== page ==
Jaywick, on the Essex coast east of London, has a totemic reputation in the United Kingdom.
The media has been known to paint the people there as lazy drug addicts, socially irresponsible and to blame for their own problems.
But the briefest visit tells an entirely different story, and it’s one which cuts to the heart of why the United Nations’ poverty and human rights specialist Philip Alston decided to visit – and one which speaks volumes of how the political class in the UK has failed many of the country’s poorest.
One resident, who’s lived in this small town of 5,000, said in days gone by it was described as Costa del Jaywick – a thriving working class holiday resort which people from London would go to.
There were holiday camps, amusement arcades, work at least during the summer months to sustain the place.
But when the holiday camps closed down, Jaywick became isolated. The railway line linking it to the bigger town of Clacton, up the coast, closed. Now there is only a sporadic bus service.
One of the biggest problems is that there is no supermarket, so if you’re out of work and don’t have transport then getting food isn’t easy.
Until three years ago many of the roads in the town weren’t even paved – they were bumpy tracks an ambulance couldn’t drive down. It’s one of the most extreme examples of British decline you can find.
So Jaywick became a trap people couldn’t escape from. No work led to drugs and alcohol problems. There are people on motorised scooters all over the place with long-term health problems.
Jaywick is ill. Many of the homes aren’t properly insulated either, which doesn’t help.
When the UN’s poverty rapporteur attended a public meeting in the town, he heard a litany of complaints from people about how their benefits are being cut, that they’re classed as fit to work when they are disabled, how the government’s new Universal Credit scheme – supposedly designed to simplify the whole payments system – is leading to them being without any money for weeks on end.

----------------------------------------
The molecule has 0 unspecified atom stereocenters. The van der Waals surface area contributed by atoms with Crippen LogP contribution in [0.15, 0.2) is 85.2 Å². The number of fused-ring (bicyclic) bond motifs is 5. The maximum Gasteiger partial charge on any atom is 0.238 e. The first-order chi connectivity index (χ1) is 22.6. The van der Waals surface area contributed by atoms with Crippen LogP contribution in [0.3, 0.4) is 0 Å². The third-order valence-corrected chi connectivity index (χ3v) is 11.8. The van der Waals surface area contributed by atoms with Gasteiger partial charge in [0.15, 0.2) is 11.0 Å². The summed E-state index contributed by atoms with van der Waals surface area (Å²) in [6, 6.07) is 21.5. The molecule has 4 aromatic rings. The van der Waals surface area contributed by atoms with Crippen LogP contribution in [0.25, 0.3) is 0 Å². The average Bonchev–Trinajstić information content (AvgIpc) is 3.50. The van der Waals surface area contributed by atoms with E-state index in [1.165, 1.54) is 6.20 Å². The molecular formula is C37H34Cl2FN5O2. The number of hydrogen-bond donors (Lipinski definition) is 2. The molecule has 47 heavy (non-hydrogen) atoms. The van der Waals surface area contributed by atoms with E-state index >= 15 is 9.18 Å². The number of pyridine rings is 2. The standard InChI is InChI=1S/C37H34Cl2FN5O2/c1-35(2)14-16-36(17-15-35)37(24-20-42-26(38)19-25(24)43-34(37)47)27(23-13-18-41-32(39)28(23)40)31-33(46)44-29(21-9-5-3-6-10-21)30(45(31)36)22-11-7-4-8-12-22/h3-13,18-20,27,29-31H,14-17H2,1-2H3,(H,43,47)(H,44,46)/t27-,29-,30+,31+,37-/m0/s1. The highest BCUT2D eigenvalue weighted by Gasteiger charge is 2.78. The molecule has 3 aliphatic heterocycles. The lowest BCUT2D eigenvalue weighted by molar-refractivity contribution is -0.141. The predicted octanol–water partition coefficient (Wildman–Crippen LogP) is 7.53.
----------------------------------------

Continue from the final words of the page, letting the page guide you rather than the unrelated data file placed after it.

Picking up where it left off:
It’s become a common theme in the UK: people simply running out of money completely, and having to choose between turning the electricity on or having something to eat.
These things matter to the UN for two main reasons. The first is the straight fact that in one of the wealthiest countries on the planet, the wealth gap is among the widest.
The second is that under the UN rules the UK signed up to, the country has an obligation to improve the quality and human rights of poor people. The concern is that the UK is failing that obligation.
It’s also worth pointing out that this part of England voted heavily to leave the European Union in the Brexit referendum.
People in Essex believed that in doing so, politicians only a hundred kilometres away in London would understand their frustrations about inequality and would use the proceeds of leaving the EU to improve their lives.
There’s no sign whatsoever that is on any political agenda.
Far from being lazy good-for-nothings, the people of Jaywick are some of the friendliest, proudest souls you could hope to meet. They want what they used to have – a sense of community and something to live for.
That the UN came to their town, that someone is listening to them, has been a source of no little excitement. Whether anything will come of it is another question altogether.